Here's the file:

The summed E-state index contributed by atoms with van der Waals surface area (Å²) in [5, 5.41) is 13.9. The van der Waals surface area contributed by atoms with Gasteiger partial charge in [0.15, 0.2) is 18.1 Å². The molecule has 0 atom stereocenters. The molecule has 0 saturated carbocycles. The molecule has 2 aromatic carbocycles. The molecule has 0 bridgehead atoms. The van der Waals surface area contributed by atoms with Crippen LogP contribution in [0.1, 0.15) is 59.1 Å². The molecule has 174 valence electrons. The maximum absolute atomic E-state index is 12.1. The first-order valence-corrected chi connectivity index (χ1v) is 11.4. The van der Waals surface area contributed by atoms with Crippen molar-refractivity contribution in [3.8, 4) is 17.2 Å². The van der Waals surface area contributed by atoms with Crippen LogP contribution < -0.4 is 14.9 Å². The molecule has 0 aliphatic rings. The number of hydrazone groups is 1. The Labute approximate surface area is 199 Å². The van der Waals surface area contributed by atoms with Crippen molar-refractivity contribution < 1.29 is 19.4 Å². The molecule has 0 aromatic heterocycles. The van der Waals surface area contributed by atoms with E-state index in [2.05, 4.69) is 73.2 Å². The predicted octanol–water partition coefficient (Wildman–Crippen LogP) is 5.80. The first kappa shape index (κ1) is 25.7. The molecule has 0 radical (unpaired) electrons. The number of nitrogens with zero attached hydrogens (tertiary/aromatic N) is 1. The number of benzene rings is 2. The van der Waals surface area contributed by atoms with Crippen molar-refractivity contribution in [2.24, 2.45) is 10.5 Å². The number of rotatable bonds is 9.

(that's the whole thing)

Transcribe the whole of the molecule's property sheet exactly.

The summed E-state index contributed by atoms with van der Waals surface area (Å²) in [5, 5.41) is 13.9. The van der Waals surface area contributed by atoms with Gasteiger partial charge in [0.15, 0.2) is 18.1 Å². The molecule has 0 atom stereocenters. The molecule has 0 saturated carbocycles. The molecule has 2 aromatic carbocycles. The molecule has 0 bridgehead atoms. The van der Waals surface area contributed by atoms with Crippen LogP contribution in [0.1, 0.15) is 59.1 Å². The molecule has 174 valence electrons. The maximum absolute atomic E-state index is 12.1. The first-order valence-corrected chi connectivity index (χ1v) is 11.4. The van der Waals surface area contributed by atoms with Crippen molar-refractivity contribution in [3.8, 4) is 17.2 Å². The van der Waals surface area contributed by atoms with Crippen LogP contribution < -0.4 is 14.9 Å². The molecule has 0 aliphatic rings. The number of hydrazone groups is 1. The Labute approximate surface area is 199 Å². The van der Waals surface area contributed by atoms with Crippen molar-refractivity contribution < 1.29 is 19.4 Å². The molecule has 0 aromatic heterocycles. The van der Waals surface area contributed by atoms with E-state index in [2.05, 4.69) is 73.2 Å². The predicted octanol–water partition coefficient (Wildman–Crippen LogP) is 5.80. The first kappa shape index (κ1) is 25.7. The molecule has 0 radical (unpaired) electrons. The number of nitrogens with zero attached hydrogens (tertiary/aromatic N) is 1. The number of benzene rings is 2. The van der Waals surface area contributed by atoms with Crippen molar-refractivity contribution in [2.24, 2.45) is 10.5 Å². The number of rotatable bonds is 9.